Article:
Fun Fact: The book series the movie is based on has a sequel in which the title character is involved in an art forgery scheme.
4. Titanic (1997)
Not only does Leonardo Di Caprio famously sketch Kate Winslet in the nude, but Winslet’s character, Rose, and her wealthy fiancé (played by Billy Zane, who is now a successful artist), have an extensive art collection which they bring aboard the RMS Titanic’s maiden voyage, including works by Picasso and Degas.
Fun Fact: Titanic was the highest grossing film of all time until 2009, when James Cameron (its director) released Avatar.
5. Midnight in Paris (2011)
Woody Allen’s time travel comedy stars Owen Wilson as Gil Pender, a successful but unfulfilled Hollywood screenwriter who travels to Paris with his fiancé and her conservative family. One night Gil gets drunk and lost in the streets of Paris, where he is picked up by a vintage car that allows him to travel back in time to meet artists including Salvador Dalí, Man Ray, Henri de Toulouse-Lautrec, Paul Gauguin, and Edgar Degas.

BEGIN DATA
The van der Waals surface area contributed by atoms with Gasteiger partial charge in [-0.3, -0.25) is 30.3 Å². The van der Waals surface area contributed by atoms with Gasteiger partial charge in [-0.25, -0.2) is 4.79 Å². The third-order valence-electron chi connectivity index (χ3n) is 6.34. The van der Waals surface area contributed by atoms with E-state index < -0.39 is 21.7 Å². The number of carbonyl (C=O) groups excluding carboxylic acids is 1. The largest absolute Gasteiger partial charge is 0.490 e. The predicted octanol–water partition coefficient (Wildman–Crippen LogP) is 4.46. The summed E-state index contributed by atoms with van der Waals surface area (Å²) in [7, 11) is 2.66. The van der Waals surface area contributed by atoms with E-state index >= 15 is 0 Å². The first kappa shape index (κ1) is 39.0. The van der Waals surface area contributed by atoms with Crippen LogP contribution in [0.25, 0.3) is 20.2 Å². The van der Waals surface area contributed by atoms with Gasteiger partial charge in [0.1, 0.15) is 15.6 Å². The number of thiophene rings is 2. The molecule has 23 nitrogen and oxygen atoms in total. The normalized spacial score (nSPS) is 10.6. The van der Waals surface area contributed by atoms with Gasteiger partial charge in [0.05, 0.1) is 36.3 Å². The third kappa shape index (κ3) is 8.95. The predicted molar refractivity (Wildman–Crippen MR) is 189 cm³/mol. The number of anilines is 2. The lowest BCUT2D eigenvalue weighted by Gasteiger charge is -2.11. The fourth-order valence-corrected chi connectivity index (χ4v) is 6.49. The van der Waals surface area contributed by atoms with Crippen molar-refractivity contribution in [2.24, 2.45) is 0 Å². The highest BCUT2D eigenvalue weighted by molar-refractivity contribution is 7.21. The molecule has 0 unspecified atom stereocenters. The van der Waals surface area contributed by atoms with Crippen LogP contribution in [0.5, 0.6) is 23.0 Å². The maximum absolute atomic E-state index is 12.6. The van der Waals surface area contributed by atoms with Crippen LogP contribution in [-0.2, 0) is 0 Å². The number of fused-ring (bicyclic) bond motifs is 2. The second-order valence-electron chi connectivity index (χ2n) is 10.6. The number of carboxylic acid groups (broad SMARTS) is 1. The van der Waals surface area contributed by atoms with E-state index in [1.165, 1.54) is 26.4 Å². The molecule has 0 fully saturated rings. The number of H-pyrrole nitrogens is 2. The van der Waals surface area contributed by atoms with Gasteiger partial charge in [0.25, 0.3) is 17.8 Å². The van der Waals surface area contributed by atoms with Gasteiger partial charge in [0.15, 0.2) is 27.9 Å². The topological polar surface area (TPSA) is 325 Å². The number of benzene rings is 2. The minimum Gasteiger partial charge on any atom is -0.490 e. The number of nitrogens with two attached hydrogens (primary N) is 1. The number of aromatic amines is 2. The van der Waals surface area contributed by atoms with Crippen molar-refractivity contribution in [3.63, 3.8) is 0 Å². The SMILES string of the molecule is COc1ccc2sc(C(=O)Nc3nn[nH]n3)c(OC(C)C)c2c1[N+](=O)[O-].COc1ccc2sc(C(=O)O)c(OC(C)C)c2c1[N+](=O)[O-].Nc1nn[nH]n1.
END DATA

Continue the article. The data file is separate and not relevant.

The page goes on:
Fun Fact: One of the posters for Midnight in Paris shows Gil wandering along the Seine under the starlit and windswept sky from Vincent van Gogh’s The Starry Night.
6. RocknRolla (2008)
Guy Ritchie’s gangster film has a star-studded cast with Gerard Butler, Tom Wilkinson, Idris Elba, Mark Strong, Thandie Newton, and Tom Hardy. A seemingly done deal involving a British mob boss and a billionaire Russian businessman starts to unravel as a corrupt accountant, the mob boss’s son, some small-time crooks, and the Russian billionaire’s favorite painting (one the audience never gets to see) get thrown into the mix.
Best Scene: When exchanging confidential information about a robbery, Thandie Newton and Gerard Butler have a dance off.
7. Children of Men (2006)
Alfonso Cuarón’s Oscar-nominated sci-fi drama starring Clive Owen, Michael Caine, and Julianne Moore is set in a dystopian future where women have become infertile. Major artworks such as Picasso’s Guernica, Michelangelo’s David, and Banksy’s British Cops Kissing all make cameos in a scene when Owen’s character visits his cousin in the city’s art conservancy and archive, “Ark of the Arts” which is the real life Tate Modern.